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US Energy Department bets $18 million on algae biofuel research that could give gasoline a run for the money...and lead to sustainable hydrogen, too.


$18 Million Algae Biofuel Blast From US Energy Department

US Energy Department bets $18 million on algae biofuel research that could give gasoline a run for the money…and lead to sustainable hydrogen, too.

Tesla or no Tesla, the US Department of Energy is determined to stake out a place for liquid fuel in the sustainable personal transport world of the future, and to that end the agency is placing an $18 million bet on six new algae biofuel projects. The ultimate aim is to bring the cost of algae down to a cost of $3 compared to gasoline by 2030. That would certainly vindicate the genius behind GM’s liquid fuel-friendly electric vehicle, the Chevy Volt.

algae biofuel research

Six New Algae Biofuel Projects

The six new algae biofuel projects represent a range of different approaches to bringing down costs.

Duke University will get up to $5.2 million to head up MAGIC, the Marine Algae Industrialization Consortium. The partners, including the University of Hawaii, Cornell University, and Cellana, will develop value-added products such as nutritional compounds for people and poultry.

If Cellana rings a bell, the company first crossed our radar back in 2010 when it was developing algae-based cattle feed. At the time, Shell (as in Royal Dutch Shell) was involved, but apparently it kissed off algae when oil prices began to fall.

Global Algae Innovations, Inc., will get up to $1 million for a project that involves spiking algae yield with carbon dioxide, courtesy of industrial flue gas from a nearby power plant (a variation on that theme is already at work by the company LanzaTech, which uses microbes to produce fuels and other petrochemical equivalents).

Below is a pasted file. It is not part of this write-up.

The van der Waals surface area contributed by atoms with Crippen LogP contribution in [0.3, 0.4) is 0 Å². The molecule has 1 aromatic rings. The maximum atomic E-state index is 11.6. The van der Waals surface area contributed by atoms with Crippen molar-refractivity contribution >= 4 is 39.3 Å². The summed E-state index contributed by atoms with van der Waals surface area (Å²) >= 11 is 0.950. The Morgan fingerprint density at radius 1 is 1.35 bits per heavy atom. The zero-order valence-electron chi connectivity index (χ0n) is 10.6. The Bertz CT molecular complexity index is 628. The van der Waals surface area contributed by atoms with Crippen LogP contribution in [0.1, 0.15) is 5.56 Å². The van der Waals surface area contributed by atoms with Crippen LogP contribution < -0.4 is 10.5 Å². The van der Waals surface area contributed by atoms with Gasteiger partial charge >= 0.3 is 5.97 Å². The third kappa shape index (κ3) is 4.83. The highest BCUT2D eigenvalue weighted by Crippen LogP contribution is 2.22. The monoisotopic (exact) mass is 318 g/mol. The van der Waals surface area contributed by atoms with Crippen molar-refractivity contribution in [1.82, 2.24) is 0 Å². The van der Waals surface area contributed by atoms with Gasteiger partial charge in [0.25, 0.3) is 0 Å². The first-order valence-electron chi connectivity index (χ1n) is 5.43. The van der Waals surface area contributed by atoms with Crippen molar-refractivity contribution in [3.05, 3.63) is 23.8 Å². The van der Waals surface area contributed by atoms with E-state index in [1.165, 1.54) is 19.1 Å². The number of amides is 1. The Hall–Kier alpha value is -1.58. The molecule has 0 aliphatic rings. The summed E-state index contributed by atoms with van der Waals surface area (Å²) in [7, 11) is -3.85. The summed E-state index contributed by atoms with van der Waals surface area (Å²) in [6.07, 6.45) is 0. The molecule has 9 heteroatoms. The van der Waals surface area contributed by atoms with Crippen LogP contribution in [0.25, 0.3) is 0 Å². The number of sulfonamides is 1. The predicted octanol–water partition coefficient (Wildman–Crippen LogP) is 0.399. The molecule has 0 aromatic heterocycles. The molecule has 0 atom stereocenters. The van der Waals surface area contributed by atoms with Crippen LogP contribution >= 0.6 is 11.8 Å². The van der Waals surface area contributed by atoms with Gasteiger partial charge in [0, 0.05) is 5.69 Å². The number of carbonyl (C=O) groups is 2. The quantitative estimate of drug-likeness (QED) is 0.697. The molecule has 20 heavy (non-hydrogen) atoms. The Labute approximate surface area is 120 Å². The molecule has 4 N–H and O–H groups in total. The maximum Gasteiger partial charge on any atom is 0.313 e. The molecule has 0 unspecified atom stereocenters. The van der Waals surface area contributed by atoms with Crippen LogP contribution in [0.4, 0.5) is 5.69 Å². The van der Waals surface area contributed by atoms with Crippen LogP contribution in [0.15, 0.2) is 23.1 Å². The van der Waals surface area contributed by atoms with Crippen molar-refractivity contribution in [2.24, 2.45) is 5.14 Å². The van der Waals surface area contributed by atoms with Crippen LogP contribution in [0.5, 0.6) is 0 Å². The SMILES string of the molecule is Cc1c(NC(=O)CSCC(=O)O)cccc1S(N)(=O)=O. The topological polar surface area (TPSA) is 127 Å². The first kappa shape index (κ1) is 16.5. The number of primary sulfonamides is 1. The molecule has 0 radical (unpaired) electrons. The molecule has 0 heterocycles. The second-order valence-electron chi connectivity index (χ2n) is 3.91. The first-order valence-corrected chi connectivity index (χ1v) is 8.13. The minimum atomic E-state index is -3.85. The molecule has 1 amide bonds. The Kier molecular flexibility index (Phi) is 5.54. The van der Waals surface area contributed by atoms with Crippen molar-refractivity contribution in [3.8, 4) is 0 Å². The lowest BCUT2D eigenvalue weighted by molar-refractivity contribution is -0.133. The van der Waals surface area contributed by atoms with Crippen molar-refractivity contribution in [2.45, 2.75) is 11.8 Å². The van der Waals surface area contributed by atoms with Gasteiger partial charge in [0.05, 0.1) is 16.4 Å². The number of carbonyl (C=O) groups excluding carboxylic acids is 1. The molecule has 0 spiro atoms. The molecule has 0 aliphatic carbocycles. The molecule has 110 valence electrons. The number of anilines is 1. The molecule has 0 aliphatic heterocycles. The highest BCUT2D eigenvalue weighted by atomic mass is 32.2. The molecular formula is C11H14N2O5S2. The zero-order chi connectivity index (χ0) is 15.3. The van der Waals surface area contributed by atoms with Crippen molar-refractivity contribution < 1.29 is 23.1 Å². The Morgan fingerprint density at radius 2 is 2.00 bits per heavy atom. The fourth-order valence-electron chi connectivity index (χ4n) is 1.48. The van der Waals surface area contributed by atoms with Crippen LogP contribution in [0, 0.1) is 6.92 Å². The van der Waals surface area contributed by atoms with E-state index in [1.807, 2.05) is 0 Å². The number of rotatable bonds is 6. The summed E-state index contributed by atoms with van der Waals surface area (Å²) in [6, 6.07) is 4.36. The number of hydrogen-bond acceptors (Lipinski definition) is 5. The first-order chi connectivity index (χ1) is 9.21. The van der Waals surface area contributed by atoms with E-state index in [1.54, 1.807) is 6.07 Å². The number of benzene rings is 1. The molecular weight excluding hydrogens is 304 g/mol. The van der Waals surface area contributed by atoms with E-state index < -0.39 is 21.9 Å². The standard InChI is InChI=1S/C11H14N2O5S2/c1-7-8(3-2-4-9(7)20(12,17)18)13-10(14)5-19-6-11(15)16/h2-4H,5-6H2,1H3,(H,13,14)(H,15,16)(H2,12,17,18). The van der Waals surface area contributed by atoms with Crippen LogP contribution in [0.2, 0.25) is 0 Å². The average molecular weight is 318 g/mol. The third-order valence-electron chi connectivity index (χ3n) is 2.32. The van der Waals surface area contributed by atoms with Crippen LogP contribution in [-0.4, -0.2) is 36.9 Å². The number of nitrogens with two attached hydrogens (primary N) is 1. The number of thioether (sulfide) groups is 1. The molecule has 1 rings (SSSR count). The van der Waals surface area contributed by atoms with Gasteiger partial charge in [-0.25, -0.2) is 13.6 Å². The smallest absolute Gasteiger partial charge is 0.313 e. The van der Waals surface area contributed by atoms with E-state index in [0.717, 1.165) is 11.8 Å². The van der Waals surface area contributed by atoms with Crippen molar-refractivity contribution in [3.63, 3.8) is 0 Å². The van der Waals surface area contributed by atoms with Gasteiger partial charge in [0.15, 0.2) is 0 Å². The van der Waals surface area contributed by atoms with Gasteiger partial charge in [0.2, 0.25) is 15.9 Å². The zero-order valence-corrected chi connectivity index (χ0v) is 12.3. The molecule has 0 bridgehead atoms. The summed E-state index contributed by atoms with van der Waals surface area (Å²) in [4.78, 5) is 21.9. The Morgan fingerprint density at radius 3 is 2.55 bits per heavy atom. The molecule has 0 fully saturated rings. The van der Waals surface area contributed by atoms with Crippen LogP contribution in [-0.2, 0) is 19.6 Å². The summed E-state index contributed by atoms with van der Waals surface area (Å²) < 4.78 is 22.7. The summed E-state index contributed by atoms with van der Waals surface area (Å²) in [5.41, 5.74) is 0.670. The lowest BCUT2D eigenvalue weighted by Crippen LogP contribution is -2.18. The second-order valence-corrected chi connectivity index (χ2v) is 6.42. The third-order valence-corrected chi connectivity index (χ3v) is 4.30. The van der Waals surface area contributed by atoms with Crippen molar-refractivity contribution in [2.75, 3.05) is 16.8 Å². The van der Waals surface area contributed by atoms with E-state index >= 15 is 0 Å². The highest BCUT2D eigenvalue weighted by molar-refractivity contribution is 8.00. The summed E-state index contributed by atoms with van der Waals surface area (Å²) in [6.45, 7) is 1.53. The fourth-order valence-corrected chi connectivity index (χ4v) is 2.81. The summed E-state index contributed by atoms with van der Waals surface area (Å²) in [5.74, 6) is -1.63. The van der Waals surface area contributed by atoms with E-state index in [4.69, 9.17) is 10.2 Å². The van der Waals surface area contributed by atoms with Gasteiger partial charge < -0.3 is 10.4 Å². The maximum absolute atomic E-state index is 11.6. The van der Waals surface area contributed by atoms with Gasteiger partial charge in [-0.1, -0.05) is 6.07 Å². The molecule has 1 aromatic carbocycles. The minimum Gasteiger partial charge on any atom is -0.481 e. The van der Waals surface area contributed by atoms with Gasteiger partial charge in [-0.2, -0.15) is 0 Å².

The Global Algae project piggybacks carbon capture with algae cultivation, and another new project at Arizona State University will take a similar approach. The school will get up to $1 million to develop a system based on atmospheric carbon dioxide capture.

Two other projects, at the University of California–San Diego and Lawrence Livermore National Laboratory, will make somewhat less interesting but equally valuable contributions relating to the prevention of disease and unwelcome infestations, for a total of up to $1.76 million.


School Of Mines? How About School Of Algae!

If you were counting along with us, you’ve gotten up to five projects. The sixth one is by far the most interesting.

To the tune of up to $9 million, or half the total pot, the Colorado School of Mines will join with Los Alamos National Laboratory and Reliance Industries, among other partners, in a project called PACE for Producing Algae and Co-Products for Energy.

PACE is a soup-to-nuts endeavor that will address the less-than-sustainable aspect of algae biofuel — namely, water consumption. It will also explore ways to ramp up carbon dioxide and other nutrients, and develop bio-power cogeneration systems.

Just the other day, we were talking about a paradigm for America’s transition from fossil fuels to sustainable energy, in the form of a massive planned wind farm to be built by an oilfield investor in a once coal-intensive area of Wyoming aptly named Carbon County.